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California Court of Appeal Clarifies Rule in “Mixed Motive” Cases
In certain cases, an employer may have considered both proper and improper motives in terminating an employee. For example, an employer may have considered performance issues in deciding to dismiss a pregnant employee. These can be difficult cases because if the employee proves her pregnancy was a motivating factor, she can (and should) recover damages for illegal employment germination. But what if the same employee also had performance issues – and those issues also were a motivating factor in prompting the employer's decision? A recent case clarifies the legal rule to be applied in this context. In Harris v. City of Santa Monica, the California Supreme Court clarified how these cases should be treated.
"When a plaintiff has shown by a preponderance of the evidence that discrimination was a substantial factor motivating his or her termination," said the court, "the employer is entitled to demonstrate that legitimate, nondiscriminatory reasons would have led it to make the same decision at the time. If the employer proves by a preponderance of the evidence that it would have made the same decision for lawful reasons, then the plaintiff cannot be awarded damages, backpay, or an order of reinstatement. However, where appropriate, the plaintiff may be entitled to declaratory or injunctive relief. The plaintiff also may be eligible for an award of reasonable attorney’s fees and costs ..."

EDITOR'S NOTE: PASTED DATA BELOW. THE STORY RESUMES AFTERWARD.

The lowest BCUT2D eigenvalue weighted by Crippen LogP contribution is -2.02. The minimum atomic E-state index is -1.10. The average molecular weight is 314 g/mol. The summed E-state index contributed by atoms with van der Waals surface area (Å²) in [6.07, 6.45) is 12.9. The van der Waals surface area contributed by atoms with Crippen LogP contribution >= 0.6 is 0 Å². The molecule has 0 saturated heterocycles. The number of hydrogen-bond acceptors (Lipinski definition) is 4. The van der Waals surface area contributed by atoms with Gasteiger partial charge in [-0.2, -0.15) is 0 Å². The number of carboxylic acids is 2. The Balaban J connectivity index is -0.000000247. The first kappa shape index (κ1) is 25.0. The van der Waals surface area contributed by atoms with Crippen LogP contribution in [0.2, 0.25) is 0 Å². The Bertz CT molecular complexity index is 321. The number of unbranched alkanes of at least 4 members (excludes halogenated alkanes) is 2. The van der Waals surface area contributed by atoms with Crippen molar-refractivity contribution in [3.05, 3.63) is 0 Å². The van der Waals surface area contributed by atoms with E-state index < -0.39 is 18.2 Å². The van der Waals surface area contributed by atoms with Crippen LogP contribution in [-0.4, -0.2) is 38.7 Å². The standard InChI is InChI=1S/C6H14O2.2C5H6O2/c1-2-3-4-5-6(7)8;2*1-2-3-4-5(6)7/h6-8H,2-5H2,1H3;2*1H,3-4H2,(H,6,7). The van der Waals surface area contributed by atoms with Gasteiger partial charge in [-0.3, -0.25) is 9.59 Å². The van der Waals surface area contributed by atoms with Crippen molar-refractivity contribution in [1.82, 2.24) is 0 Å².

The court also noted that a jury in a mixed motive case alleging unlawful termination should be instructed that it must find the employer’s action was substantially motivated by discrimination before the burden shifts to the employer to make a same-decision showing -- I.e., that it would have made the same decision anyway, based on non-discriminatory reasons -- and that a same-decision showing precludes an award of reinstatement, backpay, or damages.
A copy of the ruling is attached.